Discover the cosmos! Each day a different image or photograph of our fascinating universe is featured, along with a brief explanation written by a professional astronomer.
2018 March 13
Explanation: Is it possible to capture the entire plane of our galaxy in a single image? Yes, but not in one exposure -- and it took some planning to do it in two. The top part of the featured image is the night sky above Lebanon, north of the equator, taken in 2017 June. The image was taken at a time when the central band of the Milky Way Galaxy passed directly overhead. The bottom half was similarly captured six months later in latitude-opposite Chile, south of Earth's equator. Each image therefore captured the night sky in exactly the opposite direction of the other, when fully half the Galactic plane was visible. The southern half was then inverted -- car and all -- and digitally appended to the top half to show the entire central band of our Galaxy, as a circle, in a single image. Many stars and nebulae are visible, with the Large Magellanic Cloud being particularly notable inside the lower half of the complete galactic circle.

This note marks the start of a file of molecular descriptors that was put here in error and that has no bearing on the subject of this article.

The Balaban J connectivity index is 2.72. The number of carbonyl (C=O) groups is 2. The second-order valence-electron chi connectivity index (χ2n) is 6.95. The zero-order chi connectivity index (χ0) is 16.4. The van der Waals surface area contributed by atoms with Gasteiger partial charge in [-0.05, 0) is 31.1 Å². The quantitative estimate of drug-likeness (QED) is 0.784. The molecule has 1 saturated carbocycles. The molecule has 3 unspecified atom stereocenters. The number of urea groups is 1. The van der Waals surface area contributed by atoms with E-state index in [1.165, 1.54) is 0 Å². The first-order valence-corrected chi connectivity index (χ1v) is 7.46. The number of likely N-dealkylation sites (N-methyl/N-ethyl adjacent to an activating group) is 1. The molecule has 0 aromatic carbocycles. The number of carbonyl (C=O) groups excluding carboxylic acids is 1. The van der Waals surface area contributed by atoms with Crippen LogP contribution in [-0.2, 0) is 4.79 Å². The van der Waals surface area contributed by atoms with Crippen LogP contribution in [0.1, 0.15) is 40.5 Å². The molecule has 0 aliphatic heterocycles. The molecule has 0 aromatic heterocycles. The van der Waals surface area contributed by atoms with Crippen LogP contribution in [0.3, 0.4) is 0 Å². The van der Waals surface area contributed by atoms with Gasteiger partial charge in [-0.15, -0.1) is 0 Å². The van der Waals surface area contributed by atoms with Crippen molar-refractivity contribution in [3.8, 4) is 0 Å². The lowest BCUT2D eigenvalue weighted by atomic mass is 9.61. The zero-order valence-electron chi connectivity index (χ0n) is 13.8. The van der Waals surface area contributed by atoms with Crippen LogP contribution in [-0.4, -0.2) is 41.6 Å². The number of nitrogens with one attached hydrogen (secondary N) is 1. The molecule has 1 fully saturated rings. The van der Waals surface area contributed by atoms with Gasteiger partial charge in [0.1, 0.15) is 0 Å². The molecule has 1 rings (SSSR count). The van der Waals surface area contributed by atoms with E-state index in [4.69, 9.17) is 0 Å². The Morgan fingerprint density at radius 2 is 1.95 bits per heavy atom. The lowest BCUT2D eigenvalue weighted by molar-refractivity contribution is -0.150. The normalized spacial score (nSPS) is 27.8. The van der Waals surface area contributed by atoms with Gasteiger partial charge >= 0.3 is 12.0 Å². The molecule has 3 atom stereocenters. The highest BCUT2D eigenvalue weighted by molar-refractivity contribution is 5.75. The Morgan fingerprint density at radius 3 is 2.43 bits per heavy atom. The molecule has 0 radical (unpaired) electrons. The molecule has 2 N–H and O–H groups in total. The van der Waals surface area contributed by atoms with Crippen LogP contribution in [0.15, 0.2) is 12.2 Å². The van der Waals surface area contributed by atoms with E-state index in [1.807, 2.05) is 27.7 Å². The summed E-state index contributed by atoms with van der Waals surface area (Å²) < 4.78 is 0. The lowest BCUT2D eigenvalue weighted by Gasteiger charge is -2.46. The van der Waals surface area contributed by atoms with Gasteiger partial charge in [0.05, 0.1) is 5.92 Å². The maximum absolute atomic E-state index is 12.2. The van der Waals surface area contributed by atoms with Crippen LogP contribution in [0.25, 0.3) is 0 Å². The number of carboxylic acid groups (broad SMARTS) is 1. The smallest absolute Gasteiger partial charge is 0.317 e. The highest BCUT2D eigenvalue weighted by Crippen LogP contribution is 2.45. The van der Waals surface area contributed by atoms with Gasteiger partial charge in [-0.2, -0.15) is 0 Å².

Authors & editors:
Jerry Bonnell (UMCP)
NASA Official: Phillip Newman Specific rights apply.
A service of: ASD at NASA / GSFC
& Michigan Tech. U.